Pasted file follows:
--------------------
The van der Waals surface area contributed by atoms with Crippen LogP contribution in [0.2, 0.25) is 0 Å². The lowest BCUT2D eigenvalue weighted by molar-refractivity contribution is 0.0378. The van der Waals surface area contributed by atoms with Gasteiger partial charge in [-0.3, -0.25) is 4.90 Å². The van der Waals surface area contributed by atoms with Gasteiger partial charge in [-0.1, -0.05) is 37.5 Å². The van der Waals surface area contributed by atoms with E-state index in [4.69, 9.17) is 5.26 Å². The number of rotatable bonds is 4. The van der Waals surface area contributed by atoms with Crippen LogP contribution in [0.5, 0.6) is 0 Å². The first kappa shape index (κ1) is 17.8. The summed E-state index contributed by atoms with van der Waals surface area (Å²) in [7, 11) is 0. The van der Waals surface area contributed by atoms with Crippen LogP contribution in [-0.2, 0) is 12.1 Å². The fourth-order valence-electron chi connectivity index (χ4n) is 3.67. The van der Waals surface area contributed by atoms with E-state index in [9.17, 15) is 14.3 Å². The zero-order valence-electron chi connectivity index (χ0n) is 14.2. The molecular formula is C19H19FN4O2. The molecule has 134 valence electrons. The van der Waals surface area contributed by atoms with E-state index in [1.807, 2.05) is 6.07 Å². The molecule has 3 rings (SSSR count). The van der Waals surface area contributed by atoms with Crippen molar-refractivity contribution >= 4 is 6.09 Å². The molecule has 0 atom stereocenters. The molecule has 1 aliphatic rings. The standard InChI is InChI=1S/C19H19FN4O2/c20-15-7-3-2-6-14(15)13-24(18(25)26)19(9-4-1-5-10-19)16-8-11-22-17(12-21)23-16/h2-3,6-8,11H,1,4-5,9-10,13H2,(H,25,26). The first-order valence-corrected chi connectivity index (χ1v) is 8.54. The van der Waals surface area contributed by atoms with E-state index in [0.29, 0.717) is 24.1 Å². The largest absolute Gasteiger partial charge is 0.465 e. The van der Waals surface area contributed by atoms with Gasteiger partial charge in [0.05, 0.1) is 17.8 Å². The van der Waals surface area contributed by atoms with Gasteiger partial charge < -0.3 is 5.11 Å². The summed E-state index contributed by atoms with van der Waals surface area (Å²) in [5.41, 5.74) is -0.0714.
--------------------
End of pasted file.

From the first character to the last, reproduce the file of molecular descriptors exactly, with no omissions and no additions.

The van der Waals surface area contributed by atoms with Crippen LogP contribution in [0.2, 0.25) is 0 Å². The lowest BCUT2D eigenvalue weighted by molar-refractivity contribution is 0.0378. The van der Waals surface area contributed by atoms with Gasteiger partial charge in [-0.3, -0.25) is 4.90 Å². The van der Waals surface area contributed by atoms with Gasteiger partial charge in [-0.1, -0.05) is 37.5 Å². The van der Waals surface area contributed by atoms with E-state index in [4.69, 9.17) is 5.26 Å². The number of rotatable bonds is 4. The van der Waals surface area contributed by atoms with Crippen LogP contribution in [0.5, 0.6) is 0 Å². The first kappa shape index (κ1) is 17.8. The summed E-state index contributed by atoms with van der Waals surface area (Å²) in [7, 11) is 0. The van der Waals surface area contributed by atoms with Crippen LogP contribution in [-0.2, 0) is 12.1 Å². The fourth-order valence-electron chi connectivity index (χ4n) is 3.67. The van der Waals surface area contributed by atoms with E-state index in [9.17, 15) is 14.3 Å². The zero-order valence-electron chi connectivity index (χ0n) is 14.2. The molecular formula is C19H19FN4O2. The molecule has 134 valence electrons. The van der Waals surface area contributed by atoms with E-state index in [1.807, 2.05) is 6.07 Å². The molecule has 3 rings (SSSR count). The van der Waals surface area contributed by atoms with Crippen molar-refractivity contribution >= 4 is 6.09 Å². The molecule has 0 atom stereocenters. The molecule has 1 aliphatic rings. The standard InChI is InChI=1S/C19H19FN4O2/c20-15-7-3-2-6-14(15)13-24(18(25)26)19(9-4-1-5-10-19)16-8-11-22-17(12-21)23-16/h2-3,6-8,11H,1,4-5,9-10,13H2,(H,25,26). The first-order valence-corrected chi connectivity index (χ1v) is 8.54. The van der Waals surface area contributed by atoms with E-state index in [0.29, 0.717) is 24.1 Å². The largest absolute Gasteiger partial charge is 0.465 e. The van der Waals surface area contributed by atoms with Gasteiger partial charge in [0.05, 0.1) is 17.8 Å². The van der Waals surface area contributed by atoms with Gasteiger partial charge < -0.3 is 5.11 Å². The summed E-state index contributed by atoms with van der Waals surface area (Å²) in [5.41, 5.74) is -0.0714.